Diagnosis 2018-11-11T08:51:58+00:00

Arthrofibrosis after Knee Replacement – Diagnosis:

Arthrofibrosis is suspected when the normal postoperative pain, restricted motion and inflammation do not settle at predictable time points as they would do normally. In some patients, the knee may do well for the first few weeks and then deteriorates. The diagnosis of arthrofibrosis is mainly clinical after excluding all other causes of stiffness following total knee replacement. There are no specific laboratory tests available for routine use to diagnose arthrofibrosis. Radiology in knee arthrofibrosis following total knee replacement is useful in excluding other causes of stiffness.

The X-Rays (plain radiographs) may show useful findings like bone formation in the soft tissues (heterotopic ossification) and patella situated lower than its normal location (patella baja). Other than these, there are no specific radiological findings suggestive of arthrofibrosis following total knee replacement.

Ultrasound examination can show thickening and formation of new blood vessels (neovascularity) of the innermost layer of the knee capsule (synovial thickening) and the fat behind the tendon of knee cap (Hoffa’s fat pad).

CT scan with or without angiogram can be useful in patients with heterotopic ossification, especially if it is situated behind the knee (posteriorly) to asses its proximity to nerve and blood vessels.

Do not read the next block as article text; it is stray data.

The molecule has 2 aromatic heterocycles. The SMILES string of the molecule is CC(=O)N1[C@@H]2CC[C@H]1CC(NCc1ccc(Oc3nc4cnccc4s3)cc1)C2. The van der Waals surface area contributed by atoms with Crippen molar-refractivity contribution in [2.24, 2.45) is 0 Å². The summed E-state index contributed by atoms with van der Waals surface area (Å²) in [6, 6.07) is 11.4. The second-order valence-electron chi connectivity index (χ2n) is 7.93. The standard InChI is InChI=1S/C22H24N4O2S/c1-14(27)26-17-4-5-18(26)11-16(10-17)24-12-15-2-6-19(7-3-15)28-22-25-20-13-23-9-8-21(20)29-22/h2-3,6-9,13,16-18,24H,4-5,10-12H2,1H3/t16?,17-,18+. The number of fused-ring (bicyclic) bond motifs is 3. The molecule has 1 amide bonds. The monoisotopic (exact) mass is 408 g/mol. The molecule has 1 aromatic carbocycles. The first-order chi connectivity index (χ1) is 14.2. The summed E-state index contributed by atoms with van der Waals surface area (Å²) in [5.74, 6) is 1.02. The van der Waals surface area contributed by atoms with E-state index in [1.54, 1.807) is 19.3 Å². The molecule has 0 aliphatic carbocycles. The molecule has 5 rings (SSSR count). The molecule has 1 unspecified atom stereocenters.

MRI with optimized conventional pulse sequences and advanced metal artifact reduction techniques can afford improved visualization of bone, implant and soft tissue for diagnosis and treatment planning. Typical findings are best demonstrated on proton-density and STIR images. Scar tissue demonstrates low signal intensity on T1 weighted images and inhomogeneous intermediate-to-low signal intensity (dark / black lesions) on T2 weighted images (both fat-suppressed and non-fat-suppressed). Scar tissue as well as new bone formation in soft tissue appear as dark (intermediate to low signal intensity) on all MRI pulse sequences.

Bone scan may show diffusely increased uptake.

Diagnostic arthroscopy can be helpful in evaluating the location and the extent of scarring.

Biopsy (histopathology) of soft tissue shows high density of scar forming cells (fibroblasts) which may help in diagnosis and classification of arthrofibrosis into different grades of severity. One author suggested a special type of biopsy technique [indirect immunohistochemistry for β-catenin-positive fibroblasts (myofibroblasts)] is useful in diagnosis of incipient arthrofibrosis.

All these tests described above are not used routinely. As mentioned earlier, the diagnosis of arthrofibrosis is mainly clinical after excluding all other causes of stiffness following total knee replacement.